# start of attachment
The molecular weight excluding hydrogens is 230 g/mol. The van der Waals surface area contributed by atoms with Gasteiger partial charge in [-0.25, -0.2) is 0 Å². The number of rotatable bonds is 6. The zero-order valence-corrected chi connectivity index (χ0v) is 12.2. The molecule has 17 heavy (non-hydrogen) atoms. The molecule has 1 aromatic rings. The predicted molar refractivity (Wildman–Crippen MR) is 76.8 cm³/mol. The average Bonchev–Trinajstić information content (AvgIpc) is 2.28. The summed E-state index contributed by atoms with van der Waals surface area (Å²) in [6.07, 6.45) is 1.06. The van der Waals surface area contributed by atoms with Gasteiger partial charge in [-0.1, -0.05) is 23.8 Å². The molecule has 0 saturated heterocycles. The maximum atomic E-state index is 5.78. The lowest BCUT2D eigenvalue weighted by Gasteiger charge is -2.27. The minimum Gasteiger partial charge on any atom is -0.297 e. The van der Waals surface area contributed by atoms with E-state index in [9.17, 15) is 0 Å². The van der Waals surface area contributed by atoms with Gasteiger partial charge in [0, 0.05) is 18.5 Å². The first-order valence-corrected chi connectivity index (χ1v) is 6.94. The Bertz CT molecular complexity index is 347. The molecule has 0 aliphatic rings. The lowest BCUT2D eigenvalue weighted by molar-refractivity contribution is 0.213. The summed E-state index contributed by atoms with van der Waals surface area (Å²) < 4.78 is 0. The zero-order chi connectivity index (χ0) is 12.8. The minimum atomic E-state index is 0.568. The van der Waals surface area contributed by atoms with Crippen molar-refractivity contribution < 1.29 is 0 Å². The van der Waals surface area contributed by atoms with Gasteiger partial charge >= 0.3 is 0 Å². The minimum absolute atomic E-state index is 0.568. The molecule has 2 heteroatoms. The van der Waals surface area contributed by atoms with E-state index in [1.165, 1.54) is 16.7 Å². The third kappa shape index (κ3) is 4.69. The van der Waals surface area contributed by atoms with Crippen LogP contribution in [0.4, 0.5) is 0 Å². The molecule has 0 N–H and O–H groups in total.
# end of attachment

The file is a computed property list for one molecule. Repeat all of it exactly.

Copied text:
The molecular weight excluding hydrogens is 230 g/mol. The van der Waals surface area contributed by atoms with Gasteiger partial charge in [-0.25, -0.2) is 0 Å². The number of rotatable bonds is 6. The zero-order valence-corrected chi connectivity index (χ0v) is 12.2. The molecule has 17 heavy (non-hydrogen) atoms. The molecule has 1 aromatic rings. The predicted molar refractivity (Wildman–Crippen MR) is 76.8 cm³/mol. The average Bonchev–Trinajstić information content (AvgIpc) is 2.28. The summed E-state index contributed by atoms with van der Waals surface area (Å²) in [6.07, 6.45) is 1.06. The van der Waals surface area contributed by atoms with Gasteiger partial charge in [-0.1, -0.05) is 23.8 Å². The molecule has 0 saturated heterocycles. The maximum atomic E-state index is 5.78. The lowest BCUT2D eigenvalue weighted by Gasteiger charge is -2.27. The minimum Gasteiger partial charge on any atom is -0.297 e. The van der Waals surface area contributed by atoms with E-state index in [9.17, 15) is 0 Å². The van der Waals surface area contributed by atoms with Gasteiger partial charge in [0, 0.05) is 18.5 Å². The first-order valence-corrected chi connectivity index (χ1v) is 6.94. The Bertz CT molecular complexity index is 347. The molecule has 0 aliphatic rings. The lowest BCUT2D eigenvalue weighted by molar-refractivity contribution is 0.213. The summed E-state index contributed by atoms with van der Waals surface area (Å²) < 4.78 is 0. The zero-order chi connectivity index (χ0) is 12.8. The minimum atomic E-state index is 0.568. The van der Waals surface area contributed by atoms with Crippen molar-refractivity contribution < 1.29 is 0 Å². The van der Waals surface area contributed by atoms with Gasteiger partial charge >= 0.3 is 0 Å². The minimum absolute atomic E-state index is 0.568. The molecule has 2 heteroatoms. The van der Waals surface area contributed by atoms with E-state index in [1.165, 1.54) is 16.7 Å². The third kappa shape index (κ3) is 4.69. The van der Waals surface area contributed by atoms with Crippen LogP contribution in [0.4, 0.5) is 0 Å². The molecule has 0 N–H and O–H groups in total.